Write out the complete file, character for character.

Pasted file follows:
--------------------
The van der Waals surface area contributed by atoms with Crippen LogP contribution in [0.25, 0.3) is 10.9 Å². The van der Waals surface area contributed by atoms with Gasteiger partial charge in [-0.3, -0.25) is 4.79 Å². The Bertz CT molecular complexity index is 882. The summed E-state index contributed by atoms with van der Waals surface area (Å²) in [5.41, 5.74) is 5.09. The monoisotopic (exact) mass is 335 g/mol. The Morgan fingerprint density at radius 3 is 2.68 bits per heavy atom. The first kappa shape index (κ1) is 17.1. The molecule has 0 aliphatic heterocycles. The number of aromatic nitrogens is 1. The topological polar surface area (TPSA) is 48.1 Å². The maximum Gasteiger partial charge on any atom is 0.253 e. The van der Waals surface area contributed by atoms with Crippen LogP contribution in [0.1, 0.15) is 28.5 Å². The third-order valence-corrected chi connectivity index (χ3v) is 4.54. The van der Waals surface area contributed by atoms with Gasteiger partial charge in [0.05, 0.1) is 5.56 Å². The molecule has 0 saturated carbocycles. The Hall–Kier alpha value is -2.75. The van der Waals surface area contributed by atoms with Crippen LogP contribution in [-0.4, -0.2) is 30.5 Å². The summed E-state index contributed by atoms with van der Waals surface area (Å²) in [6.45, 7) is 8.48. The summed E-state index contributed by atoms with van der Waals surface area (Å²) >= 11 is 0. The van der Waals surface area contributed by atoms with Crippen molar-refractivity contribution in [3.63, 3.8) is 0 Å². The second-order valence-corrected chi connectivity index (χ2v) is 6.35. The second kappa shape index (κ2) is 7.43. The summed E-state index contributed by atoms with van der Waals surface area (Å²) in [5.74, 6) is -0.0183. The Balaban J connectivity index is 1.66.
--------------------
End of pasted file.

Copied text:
The van der Waals surface area contributed by atoms with Crippen LogP contribution in [0.25, 0.3) is 10.9 Å². The van der Waals surface area contributed by atoms with Gasteiger partial charge in [-0.3, -0.25) is 4.79 Å². The Bertz CT molecular complexity index is 882. The summed E-state index contributed by atoms with van der Waals surface area (Å²) in [5.41, 5.74) is 5.09. The monoisotopic (exact) mass is 335 g/mol. The Morgan fingerprint density at radius 3 is 2.68 bits per heavy atom. The first kappa shape index (κ1) is 17.1. The molecule has 0 aliphatic heterocycles. The number of aromatic nitrogens is 1. The topological polar surface area (TPSA) is 48.1 Å². The maximum Gasteiger partial charge on any atom is 0.253 e. The van der Waals surface area contributed by atoms with Crippen LogP contribution in [0.1, 0.15) is 28.5 Å². The third-order valence-corrected chi connectivity index (χ3v) is 4.54. The van der Waals surface area contributed by atoms with Gasteiger partial charge in [0.05, 0.1) is 5.56 Å². The molecule has 0 saturated carbocycles. The Hall–Kier alpha value is -2.75. The van der Waals surface area contributed by atoms with Crippen LogP contribution in [-0.4, -0.2) is 30.5 Å². The summed E-state index contributed by atoms with van der Waals surface area (Å²) in [6.45, 7) is 8.48. The summed E-state index contributed by atoms with van der Waals surface area (Å²) >= 11 is 0. The van der Waals surface area contributed by atoms with Crippen molar-refractivity contribution in [3.63, 3.8) is 0 Å². The second-order valence-corrected chi connectivity index (χ2v) is 6.35. The second kappa shape index (κ2) is 7.43. The summed E-state index contributed by atoms with van der Waals surface area (Å²) in [5.74, 6) is -0.0183. The Balaban J connectivity index is 1.66.